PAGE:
After last week’s sudden market plunge, the US stock market continued to tank, which had forced trading to come into a halt, not just once but three times throughout Monday.

The numbers were dismal as the S&P 500 index recorded a 7% threshold within minutes of the opening bell, which prompted a 15-minute trading halt. The index was especially important as it measures the stock performance of 500 large companies in the United States.

Things did not look up either. By 10 AM, the S7P Index 500 declined to 9.9%. The already struggling Dow Jones Industrial Average, which measures the performance of 30 large companies in the US, also recorded a 10.3% decline.

While the Nasdaq Composite, which was responsible for measuring the common stocks and similar securities in the Nasdaq Market, was off by 9.4 percent. Things started to go into a downturn as the market hits a Level 2 halt, which again stopped trading for 15 minutes. As the stocks dipped by 20%, it had finally reached Level 3, prompting traders to call it off for the remainder of the day.

The sudden market plunge was used by the Democrats to slam Trump. Just last week, Biden claimed that the administration was incompetent to handle both the stock market crash and the ongoing coronavirus outbreak. “ “[T]his gets down to competence and capability. And the—unfortunately, the president has very—no competence in how to handle this crisis,” Biden claimed.

Albeit their accusation, the administration had used fiscal policy to stabilize the economy. In fact, the Federal Reserve was set to implement “quantitative easing.” While Federal Reserve Chair Jerome Powell was not certain on how the program should be named, the large scale purchase program was needed to help support and stabilize the US economy.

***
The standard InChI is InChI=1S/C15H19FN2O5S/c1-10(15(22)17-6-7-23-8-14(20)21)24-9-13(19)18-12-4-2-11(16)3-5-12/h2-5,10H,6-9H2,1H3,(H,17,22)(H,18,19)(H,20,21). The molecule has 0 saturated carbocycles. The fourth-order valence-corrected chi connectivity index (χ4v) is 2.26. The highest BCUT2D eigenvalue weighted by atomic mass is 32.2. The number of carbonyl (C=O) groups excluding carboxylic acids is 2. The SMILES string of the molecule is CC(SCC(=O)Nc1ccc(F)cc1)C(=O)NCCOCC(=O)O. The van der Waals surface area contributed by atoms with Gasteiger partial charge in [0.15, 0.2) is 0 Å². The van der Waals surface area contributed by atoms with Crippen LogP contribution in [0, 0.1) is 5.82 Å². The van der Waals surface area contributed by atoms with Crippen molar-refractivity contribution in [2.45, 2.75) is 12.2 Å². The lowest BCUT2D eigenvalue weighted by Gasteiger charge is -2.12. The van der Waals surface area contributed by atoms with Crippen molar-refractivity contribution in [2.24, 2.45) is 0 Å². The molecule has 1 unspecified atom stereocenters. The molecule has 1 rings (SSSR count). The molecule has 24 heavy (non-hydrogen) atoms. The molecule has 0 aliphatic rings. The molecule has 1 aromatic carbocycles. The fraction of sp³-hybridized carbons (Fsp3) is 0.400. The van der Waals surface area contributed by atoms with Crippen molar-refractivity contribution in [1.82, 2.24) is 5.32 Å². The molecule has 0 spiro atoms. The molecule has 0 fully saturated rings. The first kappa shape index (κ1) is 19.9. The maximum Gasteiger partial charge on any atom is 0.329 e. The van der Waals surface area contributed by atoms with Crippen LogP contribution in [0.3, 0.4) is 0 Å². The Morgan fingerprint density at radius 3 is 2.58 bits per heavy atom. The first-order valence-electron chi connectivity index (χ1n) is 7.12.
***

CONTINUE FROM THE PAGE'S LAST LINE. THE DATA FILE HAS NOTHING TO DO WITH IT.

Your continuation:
Nevertheless, the government was set to purchase $700 billion of bonds in order to cut down the interest rate to zero. In their official statement, the Feds announced that they would buy $500 billion in Treasuries and $200 billion in securities. The chair explained that the purchases were meant to “support the availability of credit in the economy, households, and business, and thereby support the overall economy. How do they do that? They do that supporting proper market functioning in the Treasury and MBS market.”

Powell also encouraged banks to use the company’s capital and liquidity buffers, to lend to household and business. Although the suggestion had not been tested yet, the Feds believed that it would protect the banks and their capacity to lend during an economic crisis.

The government also assured that they have been cooperating with five other central banks to allow institutions to give dollar funding to other banks within their territory. The plan is set to prevent disruptions from all dollar funded transactions worldwide.